Also: this maple syrup? Ah-mazing. Spent a little time this weekend learning how such beauty is made. These are samples of all the batches of syrup the Maple Valley Lions Club has made this season. I love how the colors change from batch to batch. Even more, I love it drizzled on pancakes. If you're in mid-Michigan the last weekend of April, head to the Vermontville Maple Syrup Festival. Wear your big pants. They'll fit by the time you leave. 

26 February 2013

Scenes from a Weekend

February, where have you gone and why aren't more things ticked off my To Do list?

One of the besties was here this weekend. So good to see her. Played tourist, which is always a fun time. We wandered through the Old St. Louis Courthouse, where the Dred Scott case was tried. Beautiful museum, gorgeous building, and, all in all, a good time.




Also: new glasses. Cause I'm old.* 

* I was very cocky when the eye exam began. "My prescription hasn't changed in a decade." And now I'm being punished. But punished in stylish (maybe?) Nike frames.  

12 February 2013

Attempts at Being Efficient

I was really stringent last semester in terms of making sure I was in my office for at least a few hours each day, more to be seen in the department than anything. Great strategy for visibility but not so efficient when it comes down to getting actual work done. I've cut back, working from home whenever I can. On my work at home days, I keep the coffee pot active and spread my day's work over my dining room table. I've been at this for three weeks now and I'm actually pretty impressed with what I'm able to get done, though it never seems enough.

I need to remember to take a walk on those days I'm home so today I took a quick jaunt across Tower Grove Park to mail off some packages, some of which may have been really really late holiday gifts. Valentine's Day's a holiday, right? Don't judge.

Tower Grove Park is one of those hidden treasures in the city. A hop, skip, and a jump (or about ten minutes walking) away from my apartment, it's the second largest park in the city, the first being Forest Park, home of the 1904 World's Fair, in the much trendier (and pricier) CWE neighborhood. While it doesn't have a Zoo or any of the grandeur of those remaining structures from the Fair, it's a really lovely walk, filled with joggers, people walking their animals, and some really amazing pavilions. Eleven, apparently, though I don't remember where that number came from, but it's in my head.

So: A lot of work, a bit of a walk, and back to work. It seems like it's a fairly good rhythm. Now if only I were able to locate about eight extra hours in the day. 

09 February 2013

Lists. Many of them.

Life Things 
I have joined the masses who have laundry in their apartments. A lot of debating, a lot of hand wringing, and a lot of intense duct work (love old apartments!) I now can wash and dry clothing whenever I want. I have named the washer Laverne and the dryer Shirley. Don't judge.

Conversation in the midst of the purchase between my grandmother and I: 
Me: It's so much money! Wanna vomit. *Rocking back and forth, mobile clutched to my ear.*
Gram: Wait, are you emptying your bank account for these things? What are you buying, a gold-plated washer and diamond encrusted dryer?
Me: No, just regular-type. White. Expensive enough. Ugh. *vomity sounds here*
Gram: Let me get this correct: You're complaining about buying a washer and dryer that will not only allow you more flexibility in your scheduling and won't empty out your bank account?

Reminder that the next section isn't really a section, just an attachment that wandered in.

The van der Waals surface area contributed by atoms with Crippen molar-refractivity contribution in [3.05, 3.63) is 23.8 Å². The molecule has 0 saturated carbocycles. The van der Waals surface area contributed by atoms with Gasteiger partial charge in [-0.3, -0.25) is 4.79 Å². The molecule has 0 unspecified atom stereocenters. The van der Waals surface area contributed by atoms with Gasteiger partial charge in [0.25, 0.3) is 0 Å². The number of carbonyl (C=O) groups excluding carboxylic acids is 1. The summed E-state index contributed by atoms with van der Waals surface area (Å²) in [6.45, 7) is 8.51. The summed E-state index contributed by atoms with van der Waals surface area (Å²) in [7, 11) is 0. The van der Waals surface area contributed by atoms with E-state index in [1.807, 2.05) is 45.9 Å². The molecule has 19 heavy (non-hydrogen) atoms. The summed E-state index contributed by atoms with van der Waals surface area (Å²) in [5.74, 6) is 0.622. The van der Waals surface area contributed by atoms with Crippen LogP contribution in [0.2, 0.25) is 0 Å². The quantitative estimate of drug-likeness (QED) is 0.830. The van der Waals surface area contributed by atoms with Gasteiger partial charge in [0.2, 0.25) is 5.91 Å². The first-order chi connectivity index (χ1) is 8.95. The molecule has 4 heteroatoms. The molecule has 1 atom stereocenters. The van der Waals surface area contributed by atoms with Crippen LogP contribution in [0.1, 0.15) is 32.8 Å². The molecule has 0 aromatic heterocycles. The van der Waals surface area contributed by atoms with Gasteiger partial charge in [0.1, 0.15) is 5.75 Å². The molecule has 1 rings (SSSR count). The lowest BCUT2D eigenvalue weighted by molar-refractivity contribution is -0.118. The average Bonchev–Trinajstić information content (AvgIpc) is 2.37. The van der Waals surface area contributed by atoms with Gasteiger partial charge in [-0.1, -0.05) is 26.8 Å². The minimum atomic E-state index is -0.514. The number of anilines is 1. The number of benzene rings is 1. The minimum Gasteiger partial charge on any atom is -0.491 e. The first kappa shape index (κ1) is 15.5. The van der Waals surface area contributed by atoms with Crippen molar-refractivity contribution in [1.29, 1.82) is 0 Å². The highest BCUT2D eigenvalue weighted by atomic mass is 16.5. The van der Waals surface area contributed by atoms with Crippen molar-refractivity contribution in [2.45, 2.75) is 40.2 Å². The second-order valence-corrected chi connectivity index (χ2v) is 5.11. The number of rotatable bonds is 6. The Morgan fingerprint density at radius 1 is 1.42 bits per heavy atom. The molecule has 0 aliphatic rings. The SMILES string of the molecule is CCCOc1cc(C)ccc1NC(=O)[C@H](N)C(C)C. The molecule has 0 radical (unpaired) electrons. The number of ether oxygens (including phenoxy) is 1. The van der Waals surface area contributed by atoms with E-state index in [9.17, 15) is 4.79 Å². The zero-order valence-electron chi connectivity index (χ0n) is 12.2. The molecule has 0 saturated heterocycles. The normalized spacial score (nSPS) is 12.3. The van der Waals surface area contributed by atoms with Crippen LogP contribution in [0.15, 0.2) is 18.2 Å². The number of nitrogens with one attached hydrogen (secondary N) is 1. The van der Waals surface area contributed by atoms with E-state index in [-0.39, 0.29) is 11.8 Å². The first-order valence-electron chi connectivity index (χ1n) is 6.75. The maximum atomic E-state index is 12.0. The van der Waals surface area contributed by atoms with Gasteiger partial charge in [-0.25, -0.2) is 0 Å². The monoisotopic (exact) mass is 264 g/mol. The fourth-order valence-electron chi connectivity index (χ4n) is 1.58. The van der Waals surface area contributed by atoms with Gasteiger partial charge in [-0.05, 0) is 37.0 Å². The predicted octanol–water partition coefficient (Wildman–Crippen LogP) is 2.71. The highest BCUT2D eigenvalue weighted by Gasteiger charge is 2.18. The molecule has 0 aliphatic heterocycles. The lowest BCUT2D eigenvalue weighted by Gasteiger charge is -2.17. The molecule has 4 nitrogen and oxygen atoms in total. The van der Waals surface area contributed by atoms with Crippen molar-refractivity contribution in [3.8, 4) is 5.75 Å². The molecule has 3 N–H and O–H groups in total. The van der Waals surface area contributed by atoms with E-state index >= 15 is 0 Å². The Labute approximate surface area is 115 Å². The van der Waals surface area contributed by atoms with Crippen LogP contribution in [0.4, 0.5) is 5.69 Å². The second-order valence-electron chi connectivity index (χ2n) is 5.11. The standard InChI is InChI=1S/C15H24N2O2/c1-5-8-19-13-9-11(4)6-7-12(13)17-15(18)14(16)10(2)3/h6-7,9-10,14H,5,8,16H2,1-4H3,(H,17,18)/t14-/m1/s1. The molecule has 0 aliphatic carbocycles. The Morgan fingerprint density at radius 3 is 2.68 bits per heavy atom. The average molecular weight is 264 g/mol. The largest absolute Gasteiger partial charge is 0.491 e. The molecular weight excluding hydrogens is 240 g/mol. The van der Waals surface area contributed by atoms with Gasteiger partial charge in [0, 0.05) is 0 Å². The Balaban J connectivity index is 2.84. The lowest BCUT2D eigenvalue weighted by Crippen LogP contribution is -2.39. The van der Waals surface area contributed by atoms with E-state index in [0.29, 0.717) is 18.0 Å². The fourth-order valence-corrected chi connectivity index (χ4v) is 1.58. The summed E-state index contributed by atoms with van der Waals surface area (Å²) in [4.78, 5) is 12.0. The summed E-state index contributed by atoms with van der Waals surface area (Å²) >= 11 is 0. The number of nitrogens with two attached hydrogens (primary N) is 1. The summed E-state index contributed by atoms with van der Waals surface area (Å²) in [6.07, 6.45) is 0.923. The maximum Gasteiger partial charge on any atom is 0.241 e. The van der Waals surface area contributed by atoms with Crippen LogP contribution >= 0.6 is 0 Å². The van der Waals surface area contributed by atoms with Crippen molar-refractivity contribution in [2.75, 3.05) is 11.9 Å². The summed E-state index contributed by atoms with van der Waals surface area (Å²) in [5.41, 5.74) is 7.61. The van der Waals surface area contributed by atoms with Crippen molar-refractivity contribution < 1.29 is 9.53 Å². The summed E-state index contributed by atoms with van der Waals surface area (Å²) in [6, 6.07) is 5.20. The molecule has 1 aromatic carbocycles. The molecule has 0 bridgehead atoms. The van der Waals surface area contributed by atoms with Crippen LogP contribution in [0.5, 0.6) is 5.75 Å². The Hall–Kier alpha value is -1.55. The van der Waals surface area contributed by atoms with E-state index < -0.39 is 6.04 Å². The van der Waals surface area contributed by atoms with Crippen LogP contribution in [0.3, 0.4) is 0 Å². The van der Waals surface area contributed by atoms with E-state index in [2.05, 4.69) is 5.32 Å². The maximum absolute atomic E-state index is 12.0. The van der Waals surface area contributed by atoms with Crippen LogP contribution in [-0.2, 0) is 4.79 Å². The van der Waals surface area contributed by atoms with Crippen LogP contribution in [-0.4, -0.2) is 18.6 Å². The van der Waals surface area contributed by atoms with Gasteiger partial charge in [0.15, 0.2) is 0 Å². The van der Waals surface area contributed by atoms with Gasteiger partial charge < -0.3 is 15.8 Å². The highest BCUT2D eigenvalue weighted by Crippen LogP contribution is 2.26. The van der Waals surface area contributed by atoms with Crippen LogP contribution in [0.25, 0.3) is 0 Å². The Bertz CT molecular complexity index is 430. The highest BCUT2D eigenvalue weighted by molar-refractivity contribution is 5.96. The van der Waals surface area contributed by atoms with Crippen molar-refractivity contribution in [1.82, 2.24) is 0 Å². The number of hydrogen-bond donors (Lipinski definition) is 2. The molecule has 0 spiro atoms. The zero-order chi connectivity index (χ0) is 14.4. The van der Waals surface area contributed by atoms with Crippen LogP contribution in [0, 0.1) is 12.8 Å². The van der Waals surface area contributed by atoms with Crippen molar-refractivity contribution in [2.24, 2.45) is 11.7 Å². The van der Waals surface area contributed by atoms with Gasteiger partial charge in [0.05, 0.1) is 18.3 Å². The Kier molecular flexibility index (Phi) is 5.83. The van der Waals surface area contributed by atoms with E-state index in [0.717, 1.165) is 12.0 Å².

Me: Yeah?
Gram: What a privileged little rainbow saltine cracker we are.
Me: GRAM! 
Gram: Hey, I can be logical and political sometimes.

I've hit that part of moving to a new city in which loneliness has begun to fester. I don't like it. Thankfully, friends are parading through my life throughout the month: last weekend, Sarah and fam were here; I'm in Columbus, OH next weekend for a conference and will slumber party it up with Jules; and Anne of the HoW is arriving the following weekend for Book of Mormon, STL goodness, and a little bit of work time. Goals for March: find knitters, learn to make cheese, join a gym. 

I've been seriously considering a pooch. My Wednesdays, however, kill any hope this semester. My days begin at 8:00am and end at 10:00pm. This summer, perhaps?

Also: pic of me and a really cute kiddo. Cause cute kiddos are cute. 
Love this Kid

Work Things
I flipped my early childhood literacy class this semester and am loving it, though it's taking a lot of time to actually create what I need to in order for the model to work. I think it's going to be a solid model going forward. 

I wrote a new course. Two of them, actually. And they both were approved. And they're going to kick ass. I'm a bit proud, not going to lie. 

Work is stressful, but this isn't anything new. I did just get proofs for a book I'm in, though. Awesomesauce. 

Things I Like
Anything by Neal Shusterman at the moment. If you haven't had the chance to read Unwind, I highly recommend it. Also: The Schwa Was Here is a bit of genius. 

I love Hillary and will miss her. Primarily because she does stuff like this. 2016, yes? 

Also: Libraries are awesome. I'm a bit smitten with mine, not going to lie.

And now: More work. YES.(?)

16 January 2013

And there are days...

... you feel you suck at playing adult and would much rather gather up your toys and go home.

And you do, realizing you'll be back at it, playing adult in the morning.

11 January 2013

Washington, DC

Hard to believe I started this week in Washington, DC. It was my first time in the city and I did embarrassingly little research in anticipation. The timing was a bit crazy: I literally drove home from Michigan the day before I flew out, arriving home around 9:00pm, unpacking my car, and at the airport by 4:30am. Amidst all the Christmas crazy, there just wasn't time. 

I knew I had to see Abe. Strange how I know so much about him, his life, and yet I'd never been to the Lincoln Memorial. This is perhaps as close to church as I get. 

I had a chance to meet up with my friend Natalie - who I hadn't seen in six years! - and she took me around to her favorite spots, including Kramers. If the Lincoln Memorial is as close to a church as I get, Kramers was as close to Heaven I dare believe possible. Books and food? Yes, yes, yes. 

Also: check out that beard. That is what three weeks of no shaving looks like. Weird.